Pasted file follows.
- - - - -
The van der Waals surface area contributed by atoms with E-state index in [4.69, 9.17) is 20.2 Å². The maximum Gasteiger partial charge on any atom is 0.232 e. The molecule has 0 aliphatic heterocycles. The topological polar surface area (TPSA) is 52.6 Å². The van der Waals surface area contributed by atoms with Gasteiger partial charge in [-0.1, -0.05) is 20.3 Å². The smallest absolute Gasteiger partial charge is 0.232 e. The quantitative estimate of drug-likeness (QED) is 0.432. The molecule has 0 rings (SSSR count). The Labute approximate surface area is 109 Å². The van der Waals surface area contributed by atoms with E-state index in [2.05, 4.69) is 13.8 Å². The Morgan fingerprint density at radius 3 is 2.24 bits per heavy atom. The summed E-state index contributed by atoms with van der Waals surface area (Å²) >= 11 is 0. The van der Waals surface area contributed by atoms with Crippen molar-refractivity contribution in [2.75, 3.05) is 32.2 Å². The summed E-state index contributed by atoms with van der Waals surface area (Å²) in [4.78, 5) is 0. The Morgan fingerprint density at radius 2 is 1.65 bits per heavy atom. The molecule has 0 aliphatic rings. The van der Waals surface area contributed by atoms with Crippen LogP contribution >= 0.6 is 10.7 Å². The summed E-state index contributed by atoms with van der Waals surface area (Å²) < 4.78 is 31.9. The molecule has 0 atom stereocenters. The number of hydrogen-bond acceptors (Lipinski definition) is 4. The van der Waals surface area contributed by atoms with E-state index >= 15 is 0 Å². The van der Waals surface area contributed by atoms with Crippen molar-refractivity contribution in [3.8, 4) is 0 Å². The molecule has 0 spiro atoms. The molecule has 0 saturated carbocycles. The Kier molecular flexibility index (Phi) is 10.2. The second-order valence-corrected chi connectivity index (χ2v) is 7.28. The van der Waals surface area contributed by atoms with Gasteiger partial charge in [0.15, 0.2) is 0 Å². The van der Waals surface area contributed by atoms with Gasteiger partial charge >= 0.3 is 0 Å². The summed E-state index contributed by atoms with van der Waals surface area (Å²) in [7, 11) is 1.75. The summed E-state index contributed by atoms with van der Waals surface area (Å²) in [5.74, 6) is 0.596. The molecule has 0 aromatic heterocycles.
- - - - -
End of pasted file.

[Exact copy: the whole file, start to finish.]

The van der Waals surface area contributed by atoms with E-state index in [4.69, 9.17) is 20.2 Å². The maximum Gasteiger partial charge on any atom is 0.232 e. The molecule has 0 aliphatic heterocycles. The topological polar surface area (TPSA) is 52.6 Å². The van der Waals surface area contributed by atoms with Gasteiger partial charge in [-0.1, -0.05) is 20.3 Å². The smallest absolute Gasteiger partial charge is 0.232 e. The quantitative estimate of drug-likeness (QED) is 0.432. The molecule has 0 rings (SSSR count). The Labute approximate surface area is 109 Å². The van der Waals surface area contributed by atoms with E-state index in [2.05, 4.69) is 13.8 Å². The Morgan fingerprint density at radius 3 is 2.24 bits per heavy atom. The summed E-state index contributed by atoms with van der Waals surface area (Å²) >= 11 is 0. The van der Waals surface area contributed by atoms with Crippen molar-refractivity contribution in [2.75, 3.05) is 32.2 Å². The summed E-state index contributed by atoms with van der Waals surface area (Å²) in [4.78, 5) is 0. The Morgan fingerprint density at radius 2 is 1.65 bits per heavy atom. The molecule has 0 aliphatic rings. The van der Waals surface area contributed by atoms with Crippen LogP contribution >= 0.6 is 10.7 Å². The summed E-state index contributed by atoms with van der Waals surface area (Å²) < 4.78 is 31.9. The molecule has 0 atom stereocenters. The number of hydrogen-bond acceptors (Lipinski definition) is 4. The van der Waals surface area contributed by atoms with E-state index >= 15 is 0 Å². The van der Waals surface area contributed by atoms with Crippen molar-refractivity contribution in [3.8, 4) is 0 Å². The molecule has 0 spiro atoms. The molecule has 0 saturated carbocycles. The Kier molecular flexibility index (Phi) is 10.2. The second-order valence-corrected chi connectivity index (χ2v) is 7.28. The van der Waals surface area contributed by atoms with Gasteiger partial charge in [0.15, 0.2) is 0 Å². The van der Waals surface area contributed by atoms with Gasteiger partial charge >= 0.3 is 0 Å². The summed E-state index contributed by atoms with van der Waals surface area (Å²) in [7, 11) is 1.75. The summed E-state index contributed by atoms with van der Waals surface area (Å²) in [5.74, 6) is 0.596. The molecule has 0 aromatic heterocycles.